The way you declare the delegate it points directly to the ToString method of the static int instance. It is captured at the time of creation.

As flindeberg points out in the comments below, each delegate has a target and a method to be executed on the target.

In this case, the method to be executed is obviously the ToString method. The interesting part is the instance the method is executed on: It is the instance of I at the time of the creation, meaning that the delegate is not using I to get the instance to use but it stores the reference to the instance itself.

Later you change I to a different value, basically assigning it a new instance. This doesn't magically change the instance captured in your delegate, why should it?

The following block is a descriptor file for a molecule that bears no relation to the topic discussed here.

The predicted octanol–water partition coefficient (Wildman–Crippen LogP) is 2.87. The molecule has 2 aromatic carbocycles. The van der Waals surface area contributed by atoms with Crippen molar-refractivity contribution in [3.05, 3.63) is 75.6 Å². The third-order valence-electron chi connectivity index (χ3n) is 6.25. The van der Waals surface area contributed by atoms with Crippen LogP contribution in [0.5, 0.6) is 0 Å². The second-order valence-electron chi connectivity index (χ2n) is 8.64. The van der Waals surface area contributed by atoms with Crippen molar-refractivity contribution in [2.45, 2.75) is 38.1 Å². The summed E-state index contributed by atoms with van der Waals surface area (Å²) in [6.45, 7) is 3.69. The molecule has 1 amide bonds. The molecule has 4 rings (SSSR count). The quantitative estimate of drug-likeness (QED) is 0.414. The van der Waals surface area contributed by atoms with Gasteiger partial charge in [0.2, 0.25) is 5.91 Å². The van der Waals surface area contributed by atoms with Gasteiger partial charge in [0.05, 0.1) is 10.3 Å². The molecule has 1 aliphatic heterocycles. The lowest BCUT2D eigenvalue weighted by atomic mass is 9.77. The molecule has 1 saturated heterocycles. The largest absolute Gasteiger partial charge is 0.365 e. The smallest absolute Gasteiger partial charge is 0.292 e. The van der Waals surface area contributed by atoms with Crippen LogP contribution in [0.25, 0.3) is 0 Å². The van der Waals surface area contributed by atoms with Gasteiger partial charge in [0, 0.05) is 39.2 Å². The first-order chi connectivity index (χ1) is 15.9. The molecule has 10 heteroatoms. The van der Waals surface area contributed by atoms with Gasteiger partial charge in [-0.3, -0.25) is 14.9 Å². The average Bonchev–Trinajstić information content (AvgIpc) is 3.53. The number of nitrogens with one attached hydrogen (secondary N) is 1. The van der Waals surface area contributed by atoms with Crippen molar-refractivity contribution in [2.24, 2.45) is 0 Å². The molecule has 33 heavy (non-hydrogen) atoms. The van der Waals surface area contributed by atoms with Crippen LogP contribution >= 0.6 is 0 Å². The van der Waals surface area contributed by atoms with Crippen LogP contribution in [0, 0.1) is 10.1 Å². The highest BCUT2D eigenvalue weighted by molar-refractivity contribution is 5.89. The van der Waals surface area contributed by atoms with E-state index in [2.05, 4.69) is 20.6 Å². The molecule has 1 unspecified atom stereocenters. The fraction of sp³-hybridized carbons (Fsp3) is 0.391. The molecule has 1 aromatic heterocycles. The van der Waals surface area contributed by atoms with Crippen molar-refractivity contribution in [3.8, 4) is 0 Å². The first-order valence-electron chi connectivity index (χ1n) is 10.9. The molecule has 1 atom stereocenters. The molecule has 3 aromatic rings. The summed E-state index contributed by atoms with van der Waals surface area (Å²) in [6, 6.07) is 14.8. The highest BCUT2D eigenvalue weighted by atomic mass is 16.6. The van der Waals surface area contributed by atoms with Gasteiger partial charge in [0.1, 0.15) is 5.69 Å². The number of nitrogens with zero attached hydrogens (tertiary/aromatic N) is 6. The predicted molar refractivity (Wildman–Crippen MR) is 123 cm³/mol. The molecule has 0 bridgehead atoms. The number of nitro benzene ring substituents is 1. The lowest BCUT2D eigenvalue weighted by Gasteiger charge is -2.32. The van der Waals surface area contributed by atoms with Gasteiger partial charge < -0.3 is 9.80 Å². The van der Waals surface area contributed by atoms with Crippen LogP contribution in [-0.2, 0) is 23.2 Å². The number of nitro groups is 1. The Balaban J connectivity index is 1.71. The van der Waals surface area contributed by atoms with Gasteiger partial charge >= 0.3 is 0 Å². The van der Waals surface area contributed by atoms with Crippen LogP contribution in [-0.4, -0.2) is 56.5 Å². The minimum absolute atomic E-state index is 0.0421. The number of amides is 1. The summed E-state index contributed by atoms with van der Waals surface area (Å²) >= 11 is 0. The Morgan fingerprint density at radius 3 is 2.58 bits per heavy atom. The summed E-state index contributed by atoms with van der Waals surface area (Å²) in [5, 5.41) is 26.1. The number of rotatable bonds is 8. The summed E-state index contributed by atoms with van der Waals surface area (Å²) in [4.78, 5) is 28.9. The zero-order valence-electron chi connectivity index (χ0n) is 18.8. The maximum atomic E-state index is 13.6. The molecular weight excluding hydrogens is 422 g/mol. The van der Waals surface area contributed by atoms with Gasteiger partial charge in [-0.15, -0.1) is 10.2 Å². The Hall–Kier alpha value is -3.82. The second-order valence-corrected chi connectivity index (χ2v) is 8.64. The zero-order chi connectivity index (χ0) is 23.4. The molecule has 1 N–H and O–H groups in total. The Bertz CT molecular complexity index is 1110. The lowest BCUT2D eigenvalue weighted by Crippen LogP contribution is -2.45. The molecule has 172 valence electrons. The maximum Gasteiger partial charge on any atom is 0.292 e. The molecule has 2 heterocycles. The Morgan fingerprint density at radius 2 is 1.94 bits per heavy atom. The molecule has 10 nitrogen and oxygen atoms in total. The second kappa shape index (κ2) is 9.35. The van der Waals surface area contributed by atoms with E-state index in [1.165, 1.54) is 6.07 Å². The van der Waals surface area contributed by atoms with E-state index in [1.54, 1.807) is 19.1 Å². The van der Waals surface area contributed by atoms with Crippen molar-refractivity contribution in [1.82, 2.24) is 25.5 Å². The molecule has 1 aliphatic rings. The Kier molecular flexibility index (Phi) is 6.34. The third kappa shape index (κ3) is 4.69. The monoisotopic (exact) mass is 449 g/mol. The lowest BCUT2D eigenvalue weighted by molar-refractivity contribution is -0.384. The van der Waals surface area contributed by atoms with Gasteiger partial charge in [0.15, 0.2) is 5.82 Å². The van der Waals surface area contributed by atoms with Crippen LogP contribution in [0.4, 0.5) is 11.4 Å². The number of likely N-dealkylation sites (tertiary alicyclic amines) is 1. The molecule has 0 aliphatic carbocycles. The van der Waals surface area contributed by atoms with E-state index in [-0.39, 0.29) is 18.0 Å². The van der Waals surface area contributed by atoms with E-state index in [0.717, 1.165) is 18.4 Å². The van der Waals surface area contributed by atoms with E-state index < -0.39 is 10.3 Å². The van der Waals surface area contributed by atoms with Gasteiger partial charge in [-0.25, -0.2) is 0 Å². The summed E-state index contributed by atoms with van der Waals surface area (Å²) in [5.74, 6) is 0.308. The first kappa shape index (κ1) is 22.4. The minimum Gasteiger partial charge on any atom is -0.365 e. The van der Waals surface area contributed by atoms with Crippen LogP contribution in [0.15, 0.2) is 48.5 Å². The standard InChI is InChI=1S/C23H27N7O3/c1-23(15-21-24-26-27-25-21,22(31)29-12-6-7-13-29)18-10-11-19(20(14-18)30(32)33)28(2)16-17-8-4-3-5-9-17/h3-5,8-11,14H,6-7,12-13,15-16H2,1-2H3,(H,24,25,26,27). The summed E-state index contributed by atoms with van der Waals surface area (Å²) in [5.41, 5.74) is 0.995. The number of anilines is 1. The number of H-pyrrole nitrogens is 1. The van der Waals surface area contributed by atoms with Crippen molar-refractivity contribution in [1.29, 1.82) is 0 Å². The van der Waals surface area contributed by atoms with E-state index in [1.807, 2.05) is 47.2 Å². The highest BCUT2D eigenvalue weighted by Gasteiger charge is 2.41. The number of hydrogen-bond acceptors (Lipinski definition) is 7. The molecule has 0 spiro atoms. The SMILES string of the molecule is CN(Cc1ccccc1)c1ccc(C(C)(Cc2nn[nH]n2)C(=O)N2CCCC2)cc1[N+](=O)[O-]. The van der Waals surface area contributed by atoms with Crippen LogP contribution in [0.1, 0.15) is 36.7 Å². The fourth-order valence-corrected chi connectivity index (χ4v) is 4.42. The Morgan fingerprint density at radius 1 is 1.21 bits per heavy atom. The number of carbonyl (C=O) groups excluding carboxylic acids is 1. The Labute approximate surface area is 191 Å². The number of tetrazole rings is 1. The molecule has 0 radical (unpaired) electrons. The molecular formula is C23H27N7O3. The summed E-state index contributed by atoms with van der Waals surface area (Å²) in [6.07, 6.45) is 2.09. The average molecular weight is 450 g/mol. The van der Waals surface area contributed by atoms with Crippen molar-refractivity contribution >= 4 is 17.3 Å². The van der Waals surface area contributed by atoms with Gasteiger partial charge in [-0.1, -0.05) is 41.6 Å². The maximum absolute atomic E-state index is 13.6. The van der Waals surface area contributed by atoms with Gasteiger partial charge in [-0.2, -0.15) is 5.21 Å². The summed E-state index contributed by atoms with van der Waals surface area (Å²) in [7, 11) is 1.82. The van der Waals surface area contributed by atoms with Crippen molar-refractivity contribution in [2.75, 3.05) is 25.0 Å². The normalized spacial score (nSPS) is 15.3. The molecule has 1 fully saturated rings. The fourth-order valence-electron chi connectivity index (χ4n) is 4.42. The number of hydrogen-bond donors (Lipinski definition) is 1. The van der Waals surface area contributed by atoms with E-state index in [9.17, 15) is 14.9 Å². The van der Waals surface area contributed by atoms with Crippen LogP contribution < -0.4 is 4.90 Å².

To get the result you expect, you would need to change the delegate to this:

static Func<string> del = new Func<string>(() => I.ToString());

Like this, the delegate points to an anonymous method that executes ToString on the current I at the time of the execution of the delegate.

In this case, the method to be executed is an anonymous method created in the class in which the delegate is declared in. The instance is null as it is a static method.

Have a look at the code the compiler generates for the second version of the delegate:

private static Func<string> del = new Func<string>(UserQuery.<.cctor>b__0);
private static string cctor>b__0()
{
    return UserQuery.I.ToString();
}

As you can see, it is a normal method that does something. In our case it returns the result of calling ToString on the current instance of I.

share|improve this answer
1  
@flindeberg: You can even use your own class instead of int. It will still behave the same, because the underlying reason doesn't change: The delegate points to the specific incarnation of ToString on one specific object. It doesn't matter whether this is a reference type or a value type. –  Daniel Hilgarth Nov 28 '12 at 11:54